Everything happens for a reason. What doesn’t kill you makes you stronger. You learn from your mistakes. These are the classic, age-old clichés.
However, these sayings don’t hold much value until they’re all you have to hold on to.
I recently made a pretty sizable mistake.
Now, I’m not talking about the “Oops, I got back together with that jerk” mistake or the “I accidentally ate an entire box of Krispy Kreme doughnuts” mistake. I’m referring to a big, glaring life choice you know you can’t blame on anyone else but yourself (although I do have a few ex-boyfriend and doughnut mistakes under my belt, too.)
After I realized the gravity of my actions, I found myself in the throes of self-pity, tears and lack of sleep. Then, one day, I remembered those old clichés I had always overlooked, and I realized they might actually mean something.
Maybe everything, even a seemingly bad thing, does happen for a reason. Maybe I could learn from my choices and become stronger. Maybe I could take this experience and grow from it.
I knew, at that point, I could either continue asking the universe, “Why me?” or I could try to see if this negative situation really did have a positive outcome.
I chose the latter. And here’s what I discovered: Making a big mistake can make you a bigger person.
You learn to be less judgmental of others.
We’ve all had those thoughts. Those “I would never be that person” thoughts.
There’s that moment when you see someone in a bad place and you silently congratulate yourself for not being “that type.” It’s an awful truth that, as human beings, we tend to look down on people who have made poor choices instead of seeing them as people in need.
It takes experience to gain empathy. I have certainly realized how to take a step back and pause before passing judgment on someone else’s situation.
You learn to appreciate the people who love and support you, no matter what.
My mom and dad could’ve easily gone on a total rant after what had happened. But they didn’t.
They never once yelled or turned their backs on me. Even though I should’ve never taken their unconditional support for granted, this was a wake-up call for me to realize how lucky I truly am.
I like to consider myself a good person, but I must admit I’ve never been the caring daughter they deserve. I was raised by two people who would give up just about anything to ensure my happiness, but I grew to expect it instead of appreciate it.
This experience has taught me how important it is to show everyone in your life how much they mean to you.
You can have some real conversations with people.
I’m talking about those awful, uncomfortable and super hard conversations.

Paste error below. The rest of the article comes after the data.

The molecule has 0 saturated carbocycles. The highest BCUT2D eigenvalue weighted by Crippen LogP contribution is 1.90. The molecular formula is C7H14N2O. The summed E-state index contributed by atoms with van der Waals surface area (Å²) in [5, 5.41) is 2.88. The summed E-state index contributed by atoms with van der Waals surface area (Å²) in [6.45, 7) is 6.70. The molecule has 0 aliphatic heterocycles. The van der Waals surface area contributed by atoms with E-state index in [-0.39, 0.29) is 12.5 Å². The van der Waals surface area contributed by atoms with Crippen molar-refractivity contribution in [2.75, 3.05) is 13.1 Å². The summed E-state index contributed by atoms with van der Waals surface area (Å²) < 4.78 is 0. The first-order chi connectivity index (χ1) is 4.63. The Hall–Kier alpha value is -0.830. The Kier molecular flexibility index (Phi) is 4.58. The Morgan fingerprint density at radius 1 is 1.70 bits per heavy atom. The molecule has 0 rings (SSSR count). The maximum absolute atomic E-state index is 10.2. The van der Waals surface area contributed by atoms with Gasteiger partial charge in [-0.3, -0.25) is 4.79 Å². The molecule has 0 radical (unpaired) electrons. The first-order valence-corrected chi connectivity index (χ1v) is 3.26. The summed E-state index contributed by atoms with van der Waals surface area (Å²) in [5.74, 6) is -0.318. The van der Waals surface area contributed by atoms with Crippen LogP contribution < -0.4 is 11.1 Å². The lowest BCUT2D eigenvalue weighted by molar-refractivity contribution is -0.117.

When we make mistakes, it’s natural to want to ignore them; because if we ignore them, we can pretend they never happened. However, that’s not how life works.
It’s necessary to put your big girl pants on, sit down at the kitchen table and tell your mother you’re sorry.
It’s never easy to admit you messed up or (surprise, surprise) you're not always right, but these genuine conversations will be the ones you take the most away from and the ones you always remember.
You realize not everything in life will go according to plan.
I’ve always been a perfectionist, and I’ve given up trying to deny that.
I was my high school's valedictorian, a model college student and an undeniable go-getter. My life on paper was flawless, and I never wanted that to change.
But someone like me needs to make mistakes in order to realize not everything in life will be smooth sailing. You can organize your planner all day long, but that doesn’t necessarily mean the universe will have the same agenda. Things can (and will) go wrong.
That’s not to say nothing will ever go your way again. It just means you might have to work a little harder, accept your imperfections and adapt.
You’re forced to self-reflect.
As a result of the accomplishments I mentioned above, I grew to be pretty proud of myself. I don’t think I was an egomaniac by any means, but I certainly thought of myself as invincible at times.
Even though my choices do not belittle my successes, they’ve made me realize how necessary it is for humans to self-reflect.
There is always room to improve as a person. I am not yet my best self, and I am certainly not invincible. How sad of a life would it be if none of us ever took the time to really look in the mirror?
You can choose to sink into a hole or come out a better person.
Now, I’m not saying you’re not allowed to lie in bed with your tears and regrets after making a mistake. Trust me, I did plenty of that. But as time passes, you have to decide if you're going to stay in a pile of crumbled pieces or if you're going to rebuild yourself.
You can choose to keep calling all of those clichés useless, or you can try to understand why they mean so much to people.
Life is full of choices.